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Reader reviews of:

Bailing Water by John Dempsey


March 25, 2004
Reviewer: Sue Hess
St. Louis, Missouri

Dempsey's writing is always tough, gritty and insightful. Bailing water holds true to pattern, giving us a realistic (not always pretty but always interesting) look into the life of the writer, and more important, into his mind and the thoughts that motivate him.

In It's Like This, Woke Up This Morning, and Sometimes the Legs Won't Spread, we see him struggle with his views of himself as a writer, sometimes insecure, more often cocky but always true to his vision. Although we catch glimpses of some of the great avante garde poets that came before him, Dempsey is a talent in himself, no copy or wannabee.

In Letch and Mid Afternoon Identity Crisis, and my personal favorite, Dear Sir, we can't help but enjoy the humor and Dempsey's ability to laugh at himself and his behavior. I, for one, kept telling myself he exaggerates his zany, sometimes bizarre acts, while another part of me asks "Does he exaggerate or is this the real Dempsey?" Either way, I enjoyed the journey.

Whether serious or tongue-in-cheek, Dempsey is on his way to being one of the great writers of our time. I look forward to much more of his writing.

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March 15, 2004
Reviewer: Renee Angers
Writer/Publisher Brainpan
Canada

I have never read another writer who was able to convey his own flesh, blood and guts on a page as prolifically as John Dempsey. Each piece he creates has been tested and tasted by his own existence. His collection of poems entitled Bailing Water is no exception. There is no performance designed strictly to impress within these pages, but an account of life that will make you laugh, cry, and cringe. Absolutely brilliant.

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January 14, 2004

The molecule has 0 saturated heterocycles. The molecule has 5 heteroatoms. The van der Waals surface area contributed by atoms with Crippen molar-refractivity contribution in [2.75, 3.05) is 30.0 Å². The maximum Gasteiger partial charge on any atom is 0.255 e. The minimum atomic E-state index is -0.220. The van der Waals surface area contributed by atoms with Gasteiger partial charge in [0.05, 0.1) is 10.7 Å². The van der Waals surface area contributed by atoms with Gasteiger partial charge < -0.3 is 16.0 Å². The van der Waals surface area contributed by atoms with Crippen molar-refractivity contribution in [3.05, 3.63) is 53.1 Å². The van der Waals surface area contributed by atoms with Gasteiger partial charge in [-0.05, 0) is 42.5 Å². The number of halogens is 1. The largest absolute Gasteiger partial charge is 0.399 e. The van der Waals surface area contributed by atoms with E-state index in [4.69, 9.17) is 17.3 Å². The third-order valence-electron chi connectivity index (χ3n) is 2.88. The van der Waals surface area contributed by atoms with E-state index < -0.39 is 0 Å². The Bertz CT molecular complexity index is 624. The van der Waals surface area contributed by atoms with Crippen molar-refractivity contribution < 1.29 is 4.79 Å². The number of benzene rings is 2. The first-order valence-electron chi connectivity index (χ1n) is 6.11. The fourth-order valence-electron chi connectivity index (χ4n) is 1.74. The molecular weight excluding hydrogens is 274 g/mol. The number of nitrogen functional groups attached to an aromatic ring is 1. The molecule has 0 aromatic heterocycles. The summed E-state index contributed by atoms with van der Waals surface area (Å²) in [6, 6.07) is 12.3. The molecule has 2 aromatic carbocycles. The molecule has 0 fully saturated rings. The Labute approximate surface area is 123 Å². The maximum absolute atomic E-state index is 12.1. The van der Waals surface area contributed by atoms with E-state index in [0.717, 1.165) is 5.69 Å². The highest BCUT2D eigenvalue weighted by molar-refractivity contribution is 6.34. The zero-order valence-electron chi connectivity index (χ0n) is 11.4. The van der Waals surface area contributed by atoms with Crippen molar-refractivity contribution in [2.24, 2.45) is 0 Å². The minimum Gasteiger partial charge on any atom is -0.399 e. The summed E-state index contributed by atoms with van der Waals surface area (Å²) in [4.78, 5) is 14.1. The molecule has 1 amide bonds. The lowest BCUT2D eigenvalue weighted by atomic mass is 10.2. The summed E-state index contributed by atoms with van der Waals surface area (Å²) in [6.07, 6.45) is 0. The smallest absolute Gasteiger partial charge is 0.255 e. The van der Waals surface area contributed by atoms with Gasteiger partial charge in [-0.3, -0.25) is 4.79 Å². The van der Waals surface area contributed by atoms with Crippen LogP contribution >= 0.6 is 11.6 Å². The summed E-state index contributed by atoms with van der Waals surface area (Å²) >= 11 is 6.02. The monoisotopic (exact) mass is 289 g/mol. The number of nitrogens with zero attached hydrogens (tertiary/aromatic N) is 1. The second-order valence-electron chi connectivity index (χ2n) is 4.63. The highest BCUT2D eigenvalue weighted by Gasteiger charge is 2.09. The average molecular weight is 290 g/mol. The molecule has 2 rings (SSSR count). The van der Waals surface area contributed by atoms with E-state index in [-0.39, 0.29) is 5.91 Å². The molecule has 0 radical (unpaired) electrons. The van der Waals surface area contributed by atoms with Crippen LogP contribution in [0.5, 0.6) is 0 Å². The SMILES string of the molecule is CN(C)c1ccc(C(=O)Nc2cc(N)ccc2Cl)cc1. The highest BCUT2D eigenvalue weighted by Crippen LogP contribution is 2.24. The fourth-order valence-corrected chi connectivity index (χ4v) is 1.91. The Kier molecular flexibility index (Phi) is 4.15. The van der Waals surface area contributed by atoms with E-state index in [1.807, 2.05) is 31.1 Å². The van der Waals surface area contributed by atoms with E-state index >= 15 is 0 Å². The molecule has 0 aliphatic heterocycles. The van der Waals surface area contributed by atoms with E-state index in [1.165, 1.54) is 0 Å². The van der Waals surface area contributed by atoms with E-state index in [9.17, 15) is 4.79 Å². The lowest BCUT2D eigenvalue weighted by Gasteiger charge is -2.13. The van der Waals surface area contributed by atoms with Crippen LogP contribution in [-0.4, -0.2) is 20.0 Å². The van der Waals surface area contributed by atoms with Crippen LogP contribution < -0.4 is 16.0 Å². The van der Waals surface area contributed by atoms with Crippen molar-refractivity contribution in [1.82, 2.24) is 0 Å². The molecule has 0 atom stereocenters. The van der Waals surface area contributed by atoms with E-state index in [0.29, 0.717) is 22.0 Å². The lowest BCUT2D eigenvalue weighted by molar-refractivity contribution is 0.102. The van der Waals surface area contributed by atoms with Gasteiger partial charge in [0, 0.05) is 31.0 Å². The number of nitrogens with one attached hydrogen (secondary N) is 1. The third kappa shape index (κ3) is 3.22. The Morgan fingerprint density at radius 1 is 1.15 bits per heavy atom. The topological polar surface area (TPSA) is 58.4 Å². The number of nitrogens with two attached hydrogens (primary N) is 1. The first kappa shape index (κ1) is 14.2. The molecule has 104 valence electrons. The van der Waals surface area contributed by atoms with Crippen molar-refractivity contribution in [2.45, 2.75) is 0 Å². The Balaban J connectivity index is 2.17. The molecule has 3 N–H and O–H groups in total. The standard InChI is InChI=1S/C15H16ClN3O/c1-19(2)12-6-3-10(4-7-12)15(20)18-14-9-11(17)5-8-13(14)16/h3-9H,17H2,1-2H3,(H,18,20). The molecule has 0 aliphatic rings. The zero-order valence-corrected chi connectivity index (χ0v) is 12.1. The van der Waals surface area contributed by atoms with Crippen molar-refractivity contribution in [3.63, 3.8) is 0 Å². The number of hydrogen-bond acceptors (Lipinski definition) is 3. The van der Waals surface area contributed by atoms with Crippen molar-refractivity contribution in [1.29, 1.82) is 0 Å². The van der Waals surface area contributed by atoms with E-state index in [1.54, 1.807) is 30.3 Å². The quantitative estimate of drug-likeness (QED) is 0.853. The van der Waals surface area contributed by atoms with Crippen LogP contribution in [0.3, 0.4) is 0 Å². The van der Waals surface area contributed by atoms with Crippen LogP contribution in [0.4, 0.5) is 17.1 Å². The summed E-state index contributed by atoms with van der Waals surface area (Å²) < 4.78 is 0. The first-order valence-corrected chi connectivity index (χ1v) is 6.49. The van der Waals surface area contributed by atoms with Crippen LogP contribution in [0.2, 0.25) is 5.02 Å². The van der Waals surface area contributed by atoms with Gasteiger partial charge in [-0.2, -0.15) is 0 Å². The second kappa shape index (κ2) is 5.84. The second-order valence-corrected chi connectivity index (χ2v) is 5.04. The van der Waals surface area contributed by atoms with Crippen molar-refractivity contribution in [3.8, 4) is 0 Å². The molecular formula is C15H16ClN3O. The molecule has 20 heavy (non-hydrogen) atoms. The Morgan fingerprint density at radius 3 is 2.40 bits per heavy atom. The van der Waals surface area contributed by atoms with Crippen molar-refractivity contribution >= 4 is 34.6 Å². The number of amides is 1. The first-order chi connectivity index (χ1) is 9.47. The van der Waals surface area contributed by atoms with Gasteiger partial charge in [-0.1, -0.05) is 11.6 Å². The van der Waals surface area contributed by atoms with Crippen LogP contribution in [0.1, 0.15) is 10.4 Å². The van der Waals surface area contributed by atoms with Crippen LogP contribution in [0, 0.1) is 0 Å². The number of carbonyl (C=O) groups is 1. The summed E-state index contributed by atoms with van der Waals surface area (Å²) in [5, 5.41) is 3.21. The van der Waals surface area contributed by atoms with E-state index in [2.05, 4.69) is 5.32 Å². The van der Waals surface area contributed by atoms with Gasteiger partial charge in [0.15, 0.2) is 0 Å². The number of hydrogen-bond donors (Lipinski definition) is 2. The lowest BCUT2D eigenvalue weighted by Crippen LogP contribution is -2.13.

Reviewer: Kristi Swadley
Independence, Missouri

There is a kind of sordid vicariousness with which I read John's Bailing Water. I've conversed with The Italian; collaborated with an Arab; flirted with a wolf-grin bearing gay man; and eavesdropped on a creepy conversation between two men about one's wife. Oh yes - and done just about every drug and a few women in New York.

All this without leaving my house, drinking a drop of liquor, dropping a hit of acid, or making it with an unwholesome type woman. But I'm buzzed, man, and thinking of getting tested for STDs, because it was real (and so surreal) in every molecule of my body.

In short, a manic you-had-to-have-been-there-but-in-a-way-you-were read.

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Bailing Water - John Dempsey

Bailing Water
by John Dempsey

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 Bailing Water - John Dempsey



January 14, 2004
Reviewer: Timothy Gager

Dempsey's work explodes from the pages like a rocket of tactile defensiveness being touched. He is a one-of-a-kind wordsmith offering a meal of words never tasted before.

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December 21, 2003
Reviewer: Leon Schlossberg
Fayetteville, North Carolina

John Dempsey is either crazy or one of the best story tellers of this generation. His stories, or poetry, or whatever you want to call them remind me of my teen years when my parents pointed at people like the characters in John's stories and threatened I'd turn out like that if I didn't do as they said.

It didn't take many pages to become comfortable in John's world. Of course, I'm a man. Female readers might find John a bit irritating, obnoxious, chauvinistic or even overly insensitive towards women and their needs. But then, some may find him appealing - or even sexy. Interesting world.

Dempsey writes about big-city life, the struggle to be successful and quite naturally, the necessity of getting laid. Dempsey is an education unto himself and in some perverse way I hope he really does live the life he writes about. Women would say it serves him right and I just say, "cool." Hang in there John - Drinks on me at the Sanremo Hotel.

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December 20, 2003
Reviewer: Sondra Schlossberg
Fayetteville, North Carolina

I find myself hoping men don't all think and talk like John, but appreciate the apparent education in male behavior. The stories in this book are permeated with all sorts of bad habits involving drugs, alcohol and unconventional sex. The way Dempsey writes about these topics it becomes immediately apparent that he has either lived the lifestyle, possesses excellent powers of observation, or has a very active and intuitive imagination.

There are a lot of works in this book, more than seventy-five. Although at first it appeared they were independent stories, a thread soon revealed itself and at the end of the book I discovered myself understanding John's struggle for success. I hope he ends up getting all he wants out of life.

No John, I won't go out with you but if you write another book I'm your first customer. You can't get an education like this in high school or college.

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Bailing Water - John Dempsey

Bailing Water
by John Dempsey

More Details

 Bailing Water - John Dempsey